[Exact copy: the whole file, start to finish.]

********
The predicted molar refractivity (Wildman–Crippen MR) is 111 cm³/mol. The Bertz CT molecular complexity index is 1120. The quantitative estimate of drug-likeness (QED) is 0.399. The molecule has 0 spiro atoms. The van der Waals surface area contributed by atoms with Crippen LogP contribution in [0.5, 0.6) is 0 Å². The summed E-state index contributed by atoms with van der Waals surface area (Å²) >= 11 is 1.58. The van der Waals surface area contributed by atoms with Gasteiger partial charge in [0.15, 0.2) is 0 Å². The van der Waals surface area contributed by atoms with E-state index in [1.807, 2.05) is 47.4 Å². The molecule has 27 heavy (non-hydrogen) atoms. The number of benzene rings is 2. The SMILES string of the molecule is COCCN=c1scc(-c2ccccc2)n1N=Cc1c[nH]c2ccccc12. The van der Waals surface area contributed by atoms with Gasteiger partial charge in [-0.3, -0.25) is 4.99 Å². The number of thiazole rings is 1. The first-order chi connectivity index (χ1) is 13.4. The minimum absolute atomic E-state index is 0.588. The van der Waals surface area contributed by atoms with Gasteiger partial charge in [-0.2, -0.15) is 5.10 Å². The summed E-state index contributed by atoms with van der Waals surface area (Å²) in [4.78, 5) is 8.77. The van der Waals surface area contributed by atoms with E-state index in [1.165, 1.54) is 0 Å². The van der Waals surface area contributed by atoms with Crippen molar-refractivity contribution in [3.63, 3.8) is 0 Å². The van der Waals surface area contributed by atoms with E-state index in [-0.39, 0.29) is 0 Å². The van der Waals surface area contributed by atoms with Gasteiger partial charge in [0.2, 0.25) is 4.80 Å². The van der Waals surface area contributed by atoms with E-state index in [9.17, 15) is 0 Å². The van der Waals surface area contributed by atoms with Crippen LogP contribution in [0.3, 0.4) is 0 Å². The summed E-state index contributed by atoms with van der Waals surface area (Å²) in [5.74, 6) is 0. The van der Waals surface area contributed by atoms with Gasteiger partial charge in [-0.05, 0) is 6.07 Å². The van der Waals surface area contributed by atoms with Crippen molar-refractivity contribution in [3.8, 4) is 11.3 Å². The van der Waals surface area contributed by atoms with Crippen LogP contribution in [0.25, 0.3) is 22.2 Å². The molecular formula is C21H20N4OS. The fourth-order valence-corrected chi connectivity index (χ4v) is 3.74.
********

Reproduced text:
The predicted molar refractivity (Wildman–Crippen MR) is 111 cm³/mol. The Bertz CT molecular complexity index is 1120. The quantitative estimate of drug-likeness (QED) is 0.399. The molecule has 0 spiro atoms. The van der Waals surface area contributed by atoms with Crippen LogP contribution in [0.5, 0.6) is 0 Å². The summed E-state index contributed by atoms with van der Waals surface area (Å²) >= 11 is 1.58. The van der Waals surface area contributed by atoms with Gasteiger partial charge in [0.15, 0.2) is 0 Å². The van der Waals surface area contributed by atoms with E-state index in [1.807, 2.05) is 47.4 Å². The molecule has 27 heavy (non-hydrogen) atoms. The number of benzene rings is 2. The SMILES string of the molecule is COCCN=c1scc(-c2ccccc2)n1N=Cc1c[nH]c2ccccc12. The van der Waals surface area contributed by atoms with Gasteiger partial charge in [-0.3, -0.25) is 4.99 Å². The number of thiazole rings is 1. The first-order chi connectivity index (χ1) is 13.4. The minimum absolute atomic E-state index is 0.588. The van der Waals surface area contributed by atoms with Gasteiger partial charge in [-0.2, -0.15) is 5.10 Å². The summed E-state index contributed by atoms with van der Waals surface area (Å²) in [4.78, 5) is 8.77. The van der Waals surface area contributed by atoms with E-state index in [1.165, 1.54) is 0 Å². The van der Waals surface area contributed by atoms with Crippen molar-refractivity contribution in [3.63, 3.8) is 0 Å². The van der Waals surface area contributed by atoms with E-state index in [-0.39, 0.29) is 0 Å². The van der Waals surface area contributed by atoms with Gasteiger partial charge in [0.2, 0.25) is 4.80 Å². The van der Waals surface area contributed by atoms with E-state index in [9.17, 15) is 0 Å². The van der Waals surface area contributed by atoms with Crippen LogP contribution in [0.3, 0.4) is 0 Å². The summed E-state index contributed by atoms with van der Waals surface area (Å²) in [5.74, 6) is 0. The van der Waals surface area contributed by atoms with Gasteiger partial charge in [-0.05, 0) is 6.07 Å². The van der Waals surface area contributed by atoms with Crippen molar-refractivity contribution in [3.8, 4) is 11.3 Å². The van der Waals surface area contributed by atoms with Crippen LogP contribution in [0.25, 0.3) is 22.2 Å². The molecular formula is C21H20N4OS. The fourth-order valence-corrected chi connectivity index (χ4v) is 3.74.